The government cracked down on illegal tracking in the products of endangered species yesterday, indicting two seafood firms on charges of importing more than eight tons of Pacific Ridley turtle meat.
The Pacific or Olive Ridley turtle was placed on the endangered species list in 1978, after its population had been reduced from about 10 million to 400,000. The main threat to the Ridley has stemmed from the sale of its eggs, prized as a delicacy that supposedly enhances male sexual prowess.
The indictment yesterday focused on the meat of the turtle, however, Pat Leroy Pace and the Pace Fish Co. of Brownsville, Tex., and Ben Soloff and Ben Soloff Inc. of Philadelphia were indicted on 12 counts of illegal turtle trafficking.
The Justice Department said the firms obtained the meat from Mexico, and it was brought through customs falsely labeled as fish fillets.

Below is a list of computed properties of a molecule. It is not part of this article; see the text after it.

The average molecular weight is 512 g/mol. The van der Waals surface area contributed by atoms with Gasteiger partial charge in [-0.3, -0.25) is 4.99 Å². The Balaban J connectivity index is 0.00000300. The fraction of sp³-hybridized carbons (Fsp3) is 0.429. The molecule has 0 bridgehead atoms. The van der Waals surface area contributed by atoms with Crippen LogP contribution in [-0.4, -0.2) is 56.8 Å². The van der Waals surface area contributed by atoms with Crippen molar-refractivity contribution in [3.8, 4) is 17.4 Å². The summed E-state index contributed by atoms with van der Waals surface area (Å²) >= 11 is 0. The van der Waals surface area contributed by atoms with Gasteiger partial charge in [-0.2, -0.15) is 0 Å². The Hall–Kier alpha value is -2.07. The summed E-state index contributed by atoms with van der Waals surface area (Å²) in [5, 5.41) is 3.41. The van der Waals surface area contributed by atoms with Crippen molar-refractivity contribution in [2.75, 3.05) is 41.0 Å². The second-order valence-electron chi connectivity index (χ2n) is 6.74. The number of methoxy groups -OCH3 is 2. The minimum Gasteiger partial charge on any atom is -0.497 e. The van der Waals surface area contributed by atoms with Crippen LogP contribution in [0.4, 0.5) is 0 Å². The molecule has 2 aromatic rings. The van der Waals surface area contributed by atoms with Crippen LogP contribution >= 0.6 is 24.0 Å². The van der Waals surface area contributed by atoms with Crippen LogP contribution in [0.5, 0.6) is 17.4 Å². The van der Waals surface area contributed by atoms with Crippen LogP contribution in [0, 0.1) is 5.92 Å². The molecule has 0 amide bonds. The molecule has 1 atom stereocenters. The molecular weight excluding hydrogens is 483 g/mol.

Officials said the indictment was one of the larger endangered species criminal prosecutions, and the first generated by a recently formed interagency task force set up to cordinate enforcement of laws against trafficking in such products.
Officials said the meat is especially popular in New Orleans restaurants. The eggs enjoy a larger market, and the skins increasingly have been used to replace crocodile leather for pocketbooks, cowboy boots and other articles.
The defendants, if convicted, face fines of up to $20,000 and maximum prison terms of five years.